Now I want to give a spiel about what The Green Knight is before I talk more critically about its successes and failures.

The Green Knight is very explicit about its origin as an adaptation. The beginning of the movie has a disclaimer informing the audience: hey this is an adaptation of a story that’s pretty old! The story of The Green Knight has been around for close to 700 years. It is one of the most well-known stories in the history of mankind, but yet you may have never heard it yourself. The reason why you may have not heard about it, is tightly intertwined with why your experience may be like many audience members who did not like it.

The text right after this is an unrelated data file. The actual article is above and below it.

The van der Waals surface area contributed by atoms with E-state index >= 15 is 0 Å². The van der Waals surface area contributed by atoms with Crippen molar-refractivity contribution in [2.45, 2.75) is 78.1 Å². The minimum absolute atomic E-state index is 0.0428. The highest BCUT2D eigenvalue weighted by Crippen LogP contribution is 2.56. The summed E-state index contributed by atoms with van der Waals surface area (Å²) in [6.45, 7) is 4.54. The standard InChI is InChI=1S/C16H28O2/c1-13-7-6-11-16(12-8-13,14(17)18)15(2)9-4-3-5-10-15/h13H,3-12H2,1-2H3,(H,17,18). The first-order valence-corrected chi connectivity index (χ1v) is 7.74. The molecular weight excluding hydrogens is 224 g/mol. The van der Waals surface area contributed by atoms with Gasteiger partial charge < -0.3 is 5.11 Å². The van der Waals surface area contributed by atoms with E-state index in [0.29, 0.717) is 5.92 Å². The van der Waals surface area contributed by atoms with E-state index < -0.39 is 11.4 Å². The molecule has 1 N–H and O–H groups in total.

So why is it you may not like The Green Knight? I would say before our current moment, stories were very different than how we experience them now. Prior to moviemaking, a story only survived through time if it had something meaningful to say. We now live in an era of commercialized storytelling and that is most people’s experience with stories. Through film, stories have become a component of a product meant to entertain. They no longer have to prove themselves by their own merit. This is largely because filmmaking is honestly one of the most incredible innovations in human history. Not because filmmaking itself is so revolutionary, but it has revealed humanity’s capacity to use stories as a way to understand the world.